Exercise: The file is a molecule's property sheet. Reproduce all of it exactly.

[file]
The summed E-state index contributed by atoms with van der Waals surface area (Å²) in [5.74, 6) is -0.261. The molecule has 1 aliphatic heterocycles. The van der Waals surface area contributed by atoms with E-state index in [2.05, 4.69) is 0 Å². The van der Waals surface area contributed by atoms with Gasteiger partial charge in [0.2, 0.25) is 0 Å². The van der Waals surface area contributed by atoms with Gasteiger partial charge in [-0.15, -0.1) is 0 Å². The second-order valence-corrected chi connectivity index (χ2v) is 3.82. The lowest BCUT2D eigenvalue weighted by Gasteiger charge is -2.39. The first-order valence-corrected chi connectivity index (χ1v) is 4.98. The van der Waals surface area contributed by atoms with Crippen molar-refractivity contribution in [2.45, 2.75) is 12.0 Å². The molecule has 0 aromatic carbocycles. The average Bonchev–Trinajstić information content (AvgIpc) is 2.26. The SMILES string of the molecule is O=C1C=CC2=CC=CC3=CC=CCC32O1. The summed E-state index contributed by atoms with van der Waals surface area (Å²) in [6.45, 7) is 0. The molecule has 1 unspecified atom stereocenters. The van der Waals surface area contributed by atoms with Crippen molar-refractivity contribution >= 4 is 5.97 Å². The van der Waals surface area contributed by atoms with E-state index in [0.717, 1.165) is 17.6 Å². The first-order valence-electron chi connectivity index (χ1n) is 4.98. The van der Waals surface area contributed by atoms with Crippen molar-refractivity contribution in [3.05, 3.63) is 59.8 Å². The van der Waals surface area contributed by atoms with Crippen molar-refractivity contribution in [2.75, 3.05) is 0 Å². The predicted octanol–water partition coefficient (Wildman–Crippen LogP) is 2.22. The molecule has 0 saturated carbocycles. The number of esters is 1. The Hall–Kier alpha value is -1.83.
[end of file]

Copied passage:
The summed E-state index contributed by atoms with van der Waals surface area (Å²) in [5.74, 6) is -0.261. The molecule has 1 aliphatic heterocycles. The van der Waals surface area contributed by atoms with E-state index in [2.05, 4.69) is 0 Å². The van der Waals surface area contributed by atoms with Gasteiger partial charge in [0.2, 0.25) is 0 Å². The van der Waals surface area contributed by atoms with Gasteiger partial charge in [-0.15, -0.1) is 0 Å². The second-order valence-corrected chi connectivity index (χ2v) is 3.82. The lowest BCUT2D eigenvalue weighted by Gasteiger charge is -2.39. The first-order valence-corrected chi connectivity index (χ1v) is 4.98. The van der Waals surface area contributed by atoms with Crippen molar-refractivity contribution in [2.45, 2.75) is 12.0 Å². The molecule has 0 aromatic carbocycles. The average Bonchev–Trinajstić information content (AvgIpc) is 2.26. The SMILES string of the molecule is O=C1C=CC2=CC=CC3=CC=CCC32O1. The summed E-state index contributed by atoms with van der Waals surface area (Å²) in [6.45, 7) is 0. The molecule has 1 unspecified atom stereocenters. The van der Waals surface area contributed by atoms with Crippen molar-refractivity contribution >= 4 is 5.97 Å². The van der Waals surface area contributed by atoms with E-state index in [0.717, 1.165) is 17.6 Å². The first-order valence-electron chi connectivity index (χ1n) is 4.98. The van der Waals surface area contributed by atoms with Crippen molar-refractivity contribution in [3.05, 3.63) is 59.8 Å². The van der Waals surface area contributed by atoms with Crippen molar-refractivity contribution in [2.75, 3.05) is 0 Å². The predicted octanol–water partition coefficient (Wildman–Crippen LogP) is 2.22. The molecule has 0 saturated carbocycles. The number of esters is 1. The Hall–Kier alpha value is -1.83.